I’ll be the first to say how thankful I am to be able to FaceTime with people I’ve connected with all over the country/world; I miss them. And if they weren’t constantly a phone call away, goodbyes would be so much more painful. Don’t hear this as a dismissal of those important relationships. I’m glad that the technology is available to continue them, and I don’t want to let them go.

But sometimes it’s emotionally exhausting.

And sometimes, we live so much in a virtual world that we are too drained to invest in the people who are right in front of us — if we even notice them. If we are to have any sort of balance in our social lives, we have to draw some sort of boundaries to protect us from relational burnout.

Back when I worked in retail, I prided myself on my customer service skills. I would never let a caller be on hold for more than a couple minutes, or if their request took a while, I would pick the phone back up a couple of times to reassure them that I was working on it. But on the occasion that the store itself was actually busy, it would get overwhelming to juggle customers and callers. My manager had to remind me, “The customers in the store deserve your undivided attention. Tell the phone customers you’ll call them back later.”

I would give the same advice to you. Face-to-face interaction deserves priority. That doesn’t mean you should ignore or forget about everyone else, but live in the present, and value the relationships that you have there.

Published in: on October 20, 2013 at 8:46 pm  Comments (2)  
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2 CommentsLeave a comment

  1. Excellent post, Lauren! And well said. (I especially love the LOTR quote).

    I use social media to keep up with old friends, most of whom I’ll never see in person again. That’s OK, but it’s important to remember the friends we do see. Those relationships are primary. There are some “over the pond” relationships that are very important to me and this is the only way we can keep contact other than two or three times a year we are able to meet face to face.

    However, it is important to keep the balance. Part of the struggle comes when we never actually turn facebook or social media off. Perhaps we should remove the app from our phones! To stretch a metaphor out too thin: perhaps the app should be thrown in the fires of Orodruin! 8^)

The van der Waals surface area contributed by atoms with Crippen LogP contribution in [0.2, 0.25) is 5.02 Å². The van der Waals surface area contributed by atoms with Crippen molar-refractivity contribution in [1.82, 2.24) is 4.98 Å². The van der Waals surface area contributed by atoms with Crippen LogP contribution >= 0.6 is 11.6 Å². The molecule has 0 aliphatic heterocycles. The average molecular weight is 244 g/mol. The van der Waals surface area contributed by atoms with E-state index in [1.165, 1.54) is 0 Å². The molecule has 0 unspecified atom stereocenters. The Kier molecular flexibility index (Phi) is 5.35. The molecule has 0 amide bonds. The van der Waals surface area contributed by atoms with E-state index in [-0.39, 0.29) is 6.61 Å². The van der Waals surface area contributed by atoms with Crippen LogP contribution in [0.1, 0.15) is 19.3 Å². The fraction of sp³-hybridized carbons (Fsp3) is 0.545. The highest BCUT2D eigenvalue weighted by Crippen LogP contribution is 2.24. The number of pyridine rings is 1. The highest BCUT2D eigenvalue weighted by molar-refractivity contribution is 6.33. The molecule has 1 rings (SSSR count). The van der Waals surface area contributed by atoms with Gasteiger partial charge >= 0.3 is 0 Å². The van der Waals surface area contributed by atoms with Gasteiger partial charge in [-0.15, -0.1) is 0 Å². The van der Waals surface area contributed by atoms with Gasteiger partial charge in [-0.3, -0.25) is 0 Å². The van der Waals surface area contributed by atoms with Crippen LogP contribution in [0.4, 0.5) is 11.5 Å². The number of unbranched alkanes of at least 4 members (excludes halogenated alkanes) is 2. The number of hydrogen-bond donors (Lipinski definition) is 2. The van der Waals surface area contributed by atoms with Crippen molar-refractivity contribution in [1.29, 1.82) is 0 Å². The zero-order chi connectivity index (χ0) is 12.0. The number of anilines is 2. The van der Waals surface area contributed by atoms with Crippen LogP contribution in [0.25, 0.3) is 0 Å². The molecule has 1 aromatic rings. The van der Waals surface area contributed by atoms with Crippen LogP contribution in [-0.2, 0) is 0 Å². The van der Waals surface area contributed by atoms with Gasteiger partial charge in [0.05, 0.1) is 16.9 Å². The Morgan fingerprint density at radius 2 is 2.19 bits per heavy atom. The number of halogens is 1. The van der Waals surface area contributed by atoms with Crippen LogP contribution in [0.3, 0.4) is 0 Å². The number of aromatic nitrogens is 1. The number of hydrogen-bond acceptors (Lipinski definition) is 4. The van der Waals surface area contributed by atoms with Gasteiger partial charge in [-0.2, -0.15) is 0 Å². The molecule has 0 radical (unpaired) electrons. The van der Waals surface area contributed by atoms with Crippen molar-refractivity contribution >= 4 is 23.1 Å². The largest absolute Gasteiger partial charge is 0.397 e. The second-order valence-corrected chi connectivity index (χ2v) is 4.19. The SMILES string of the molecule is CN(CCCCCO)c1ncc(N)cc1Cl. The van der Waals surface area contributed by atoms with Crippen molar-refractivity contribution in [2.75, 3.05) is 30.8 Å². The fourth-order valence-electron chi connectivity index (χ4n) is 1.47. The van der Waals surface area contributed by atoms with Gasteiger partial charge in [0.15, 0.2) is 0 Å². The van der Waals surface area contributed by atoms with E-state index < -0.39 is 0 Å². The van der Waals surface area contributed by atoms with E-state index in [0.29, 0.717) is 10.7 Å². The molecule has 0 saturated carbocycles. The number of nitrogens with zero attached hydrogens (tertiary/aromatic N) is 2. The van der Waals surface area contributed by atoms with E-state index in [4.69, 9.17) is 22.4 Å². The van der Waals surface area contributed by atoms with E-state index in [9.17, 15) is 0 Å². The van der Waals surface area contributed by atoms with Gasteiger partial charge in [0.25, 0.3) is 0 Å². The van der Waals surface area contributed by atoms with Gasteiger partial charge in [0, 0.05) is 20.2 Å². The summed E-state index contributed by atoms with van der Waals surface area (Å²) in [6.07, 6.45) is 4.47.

I always enjoy your posts.

    Blessings and peace!

  2. I often hate the fact that people think they have immediate access to me. They don’t. I’ve always said that you don’t have to answer a phone just because it’s ringing. I feel the same way about responding to texts or voice mails or facebook.

    As for facebook specifically, I both love and hate it at the same time. It’s convenient, has enabled me to get to know people that I otherwise wouldn’t have taken the time to know, and has fostered some of my very best friendships. BUT it’s super annoying when people I don’t know well want to chat. And yes, when those non-conversations won’t end, I want to scream.

    Some of my favorites:
    The random guy from high school who was only an acquaintance back then and now wants to pop in to messaging a few times a week and yak it up about painting his master bedroom or whatever – which, frankly, feels borderline inappropriate…

    Or the people in my husband’s family who pop in to say hello – even though we’ve never met – “Yes, hello Mark’s Uncle Mike. What’s up with you? Not much here. Just hangin’ with the kids and avoiding the housework…” Uh, no thanks.

    Oh and my personal favorite – the random message relay. “Hey, will you have Mark call me? My number is…” Yes, long lost cousin-in-law. I will get right on that. Because he can’t check his OWN facebook messages, thank you for using mine.

    On the other side of the coin, my sister and our mutual friend and I have a running chat on facebook – like 24/7, we’re constantly reporting our lives. It’s fun. We love it. BUT we learned pretty early on that we needed a system of checking out of the chat. So we developed, organically, a check out system where I’m “ONE” my sister is “TWO” and our friend is “THREE” and when we leave the conversation, we say something like, “Gotta go. ONE” And we’re out. Nice and clean. But we can do that because we know each other so well, we’re okay being direct. With acquaintances it’s much harder to do without insulting anyone.